Arboretum - Board Game Box Shot

Arboretum

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Arboretum is a card game where you grow your very own botanical garden. Making the most beautiful arboretum will not be an easy task, and some planning will be required. Which species will you choose? Lilac, willow, or maybe maple? Keep an eye out on your opponents, manage your hand wisely, and your arboretum will be blooming!

Arboretum Publisher Image

User Reviews (2)

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55 of 62 gamers found this helpful
“Those beautiful, frustrating trees...”

Arboretum is a gorgeous little card game where players take turns drawing cards and adding trees to their very own arboretum.

PROS:

– Beautiful, appealing artwork and high-quality cards. This game looks great on the table as players create their respective arboretums.

– Scales nicely depending on the number of players (although playing with three or four players provides more inherent tension during a session).

– Lots of hidden depth. On the surface, players are simply building paths of trees using cards of ascending value. It doesn’t take long before a pleasing “brain burn” sets in, however, as numerous options open up to the players. Do you discard a maple tree and risk letting an opponent pick it up on their next turn? Do you hold on to a lilac tree worth 7 points in order to use it at the end of the game to prevent an opponent from scoring their lilac path? What if that lilac card takes up room in your hand that you would rather use for building out your willow tree path? You need to play a card, but you want to save your cassia trees, so that means you have to waste this jacaranda card worth 6 points… You get the idea.

CONS:

– Scoring is unique and a bit fussy to learn.

– Can be too complex to use as a quick and dirty filler. I’ve seen eyes glaze over as I try to explain the endgame scoring methods.

– Requires a fair amount of room (building out your arboretums can take up a lot of table space with four players), so playing it on a plane or in the car on road trips is difficult/impossible.

FINAL THOUGHTS:

Arboretum has some of the most beautiful artwork I’ve ever seen in a card game, and the cards themselves are a pleasure to hold. Once you get past the unique way to score, gameplay is a pleasingly crunchy mix of playing and discarding the right cards at the right time, along with holding onto cards that will come in handy only when the game ends. Just don’t expect this to be a light filler you can throw on the table between heavier games. It holds its own with surprisingly rich and satisfying gameplay.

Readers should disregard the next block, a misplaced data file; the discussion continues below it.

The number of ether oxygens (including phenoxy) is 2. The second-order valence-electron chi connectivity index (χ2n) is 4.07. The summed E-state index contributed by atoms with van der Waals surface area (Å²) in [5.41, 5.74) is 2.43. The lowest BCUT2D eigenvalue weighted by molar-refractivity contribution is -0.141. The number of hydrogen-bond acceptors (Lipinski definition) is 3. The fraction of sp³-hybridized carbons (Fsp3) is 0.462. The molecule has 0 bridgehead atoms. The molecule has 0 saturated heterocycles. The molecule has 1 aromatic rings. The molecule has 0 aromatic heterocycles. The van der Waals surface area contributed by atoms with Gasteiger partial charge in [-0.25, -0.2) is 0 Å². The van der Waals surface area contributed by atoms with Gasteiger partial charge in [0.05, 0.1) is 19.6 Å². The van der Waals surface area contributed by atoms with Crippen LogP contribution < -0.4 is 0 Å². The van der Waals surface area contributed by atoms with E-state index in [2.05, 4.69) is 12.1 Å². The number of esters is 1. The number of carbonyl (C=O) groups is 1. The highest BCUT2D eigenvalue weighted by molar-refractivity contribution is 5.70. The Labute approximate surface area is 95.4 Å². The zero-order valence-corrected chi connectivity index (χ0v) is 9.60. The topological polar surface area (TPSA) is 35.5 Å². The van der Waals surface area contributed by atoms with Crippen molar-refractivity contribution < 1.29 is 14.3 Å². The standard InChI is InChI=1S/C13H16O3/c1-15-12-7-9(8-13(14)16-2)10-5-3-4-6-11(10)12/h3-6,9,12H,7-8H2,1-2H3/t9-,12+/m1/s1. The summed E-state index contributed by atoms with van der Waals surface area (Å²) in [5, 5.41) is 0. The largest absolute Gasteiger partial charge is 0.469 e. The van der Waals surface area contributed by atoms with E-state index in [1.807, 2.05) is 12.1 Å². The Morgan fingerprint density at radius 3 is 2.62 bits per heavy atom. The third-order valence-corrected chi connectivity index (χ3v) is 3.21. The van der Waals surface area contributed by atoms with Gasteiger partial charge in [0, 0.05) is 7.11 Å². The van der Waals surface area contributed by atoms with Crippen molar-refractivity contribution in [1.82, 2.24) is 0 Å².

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Gamer - Level 7
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Petroglyph
Explorer - Level 3
 
12 of 17 gamers found this helpful
“Gorgeous, but deadly”

This is a card game with beautiful artwork. However, the scoring is going to take a couple of game plays to understand, let alone master.
There are 10 different trees with 8 cards of each tree type, numbered 1-8. The dealer deals each player 7 cards. Then deals 1 face up card to each player except the dealer. The face up cards start each player’s discard pile. Then starting with the dealer the players will draw 2 cards then play 1 and place 1 in their own discard piles. The cards drawn can be from the deck or from the top cards of any player’s discard pile or a combination of choices. Your goal is to create paths on your display and score the most points at the end of the game. A path must begin and end with the same type of tree and must be at least 2 trees long and be in ascending order, 1-3-5 etc… but does not need to be sequential. It can also include other tree types along the way. If there are 4 or more trees in the path and they are of the same type each tree is worth 2 points otherwise each tree is worth 1 point regardless of type. Other bonuses are payed for playing the 1 and 8 of each type. Additionally, trees may be part of more than 1 path, but cannot be moved after placing them. The game ends when all cards have been drawn from the deck. The really tricky part of the game comes then. You look at each tree type individually. You look at the 7 cards in your hand. For each tree type the players reveal the cards of that type they have. Only the player with the highest total of cards gets to score points for that type of tree. If there is a tie or no player has points left in there hand then all players who have a tied hand value (0 in case all trees were played out) score the trees they played in their displays. The game has a nice relaxed, gentle feel while playing, but the scoring turns it into an aggressive game during the scoring. Do you play the card for points or save it to protect your score? I’ve enjoyed it so far and hope you will too.

 

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